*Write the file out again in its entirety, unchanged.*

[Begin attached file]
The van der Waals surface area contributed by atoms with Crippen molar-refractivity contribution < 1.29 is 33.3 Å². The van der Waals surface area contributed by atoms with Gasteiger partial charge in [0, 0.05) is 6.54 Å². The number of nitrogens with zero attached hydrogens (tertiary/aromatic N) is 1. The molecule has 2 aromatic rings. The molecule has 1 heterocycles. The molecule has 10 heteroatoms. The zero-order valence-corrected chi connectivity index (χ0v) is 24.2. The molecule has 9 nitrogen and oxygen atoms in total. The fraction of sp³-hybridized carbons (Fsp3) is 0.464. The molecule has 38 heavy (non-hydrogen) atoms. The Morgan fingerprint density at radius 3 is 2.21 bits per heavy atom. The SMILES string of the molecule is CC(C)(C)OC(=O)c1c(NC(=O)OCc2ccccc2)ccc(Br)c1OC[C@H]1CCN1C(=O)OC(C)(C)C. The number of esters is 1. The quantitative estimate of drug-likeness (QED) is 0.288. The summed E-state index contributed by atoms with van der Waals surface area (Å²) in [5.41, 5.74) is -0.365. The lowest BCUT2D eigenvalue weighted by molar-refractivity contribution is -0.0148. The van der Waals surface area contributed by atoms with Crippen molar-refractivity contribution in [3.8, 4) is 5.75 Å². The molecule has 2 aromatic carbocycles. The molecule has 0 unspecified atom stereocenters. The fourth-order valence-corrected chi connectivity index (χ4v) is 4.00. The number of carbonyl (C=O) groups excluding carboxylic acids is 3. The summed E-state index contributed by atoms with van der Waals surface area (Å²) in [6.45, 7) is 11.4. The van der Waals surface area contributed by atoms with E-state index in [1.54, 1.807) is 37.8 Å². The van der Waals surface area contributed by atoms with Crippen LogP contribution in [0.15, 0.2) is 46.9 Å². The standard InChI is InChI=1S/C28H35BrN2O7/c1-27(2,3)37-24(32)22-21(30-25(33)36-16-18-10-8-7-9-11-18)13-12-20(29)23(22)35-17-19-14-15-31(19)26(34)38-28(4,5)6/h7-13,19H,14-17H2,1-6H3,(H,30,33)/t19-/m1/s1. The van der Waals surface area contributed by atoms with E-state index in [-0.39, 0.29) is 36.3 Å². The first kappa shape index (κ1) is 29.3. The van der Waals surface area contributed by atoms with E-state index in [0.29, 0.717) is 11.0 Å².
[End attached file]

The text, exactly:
The van der Waals surface area contributed by atoms with Crippen molar-refractivity contribution < 1.29 is 33.3 Å². The van der Waals surface area contributed by atoms with Gasteiger partial charge in [0, 0.05) is 6.54 Å². The number of nitrogens with zero attached hydrogens (tertiary/aromatic N) is 1. The molecule has 2 aromatic rings. The molecule has 1 heterocycles. The molecule has 10 heteroatoms. The zero-order valence-corrected chi connectivity index (χ0v) is 24.2. The molecule has 9 nitrogen and oxygen atoms in total. The fraction of sp³-hybridized carbons (Fsp3) is 0.464. The molecule has 38 heavy (non-hydrogen) atoms. The Morgan fingerprint density at radius 3 is 2.21 bits per heavy atom. The SMILES string of the molecule is CC(C)(C)OC(=O)c1c(NC(=O)OCc2ccccc2)ccc(Br)c1OC[C@H]1CCN1C(=O)OC(C)(C)C. The number of esters is 1. The quantitative estimate of drug-likeness (QED) is 0.288. The summed E-state index contributed by atoms with van der Waals surface area (Å²) in [5.41, 5.74) is -0.365. The lowest BCUT2D eigenvalue weighted by molar-refractivity contribution is -0.0148. The van der Waals surface area contributed by atoms with Crippen molar-refractivity contribution in [3.8, 4) is 5.75 Å². The molecule has 2 aromatic carbocycles. The molecule has 0 unspecified atom stereocenters. The fourth-order valence-corrected chi connectivity index (χ4v) is 4.00. The number of carbonyl (C=O) groups excluding carboxylic acids is 3. The summed E-state index contributed by atoms with van der Waals surface area (Å²) in [6.45, 7) is 11.4. The van der Waals surface area contributed by atoms with E-state index in [1.54, 1.807) is 37.8 Å². The van der Waals surface area contributed by atoms with Crippen LogP contribution in [0.15, 0.2) is 46.9 Å². The standard InChI is InChI=1S/C28H35BrN2O7/c1-27(2,3)37-24(32)22-21(30-25(33)36-16-18-10-8-7-9-11-18)13-12-20(29)23(22)35-17-19-14-15-31(19)26(34)38-28(4,5)6/h7-13,19H,14-17H2,1-6H3,(H,30,33)/t19-/m1/s1. The van der Waals surface area contributed by atoms with E-state index in [-0.39, 0.29) is 36.3 Å². The first kappa shape index (κ1) is 29.3. The van der Waals surface area contributed by atoms with E-state index in [0.29, 0.717) is 11.0 Å².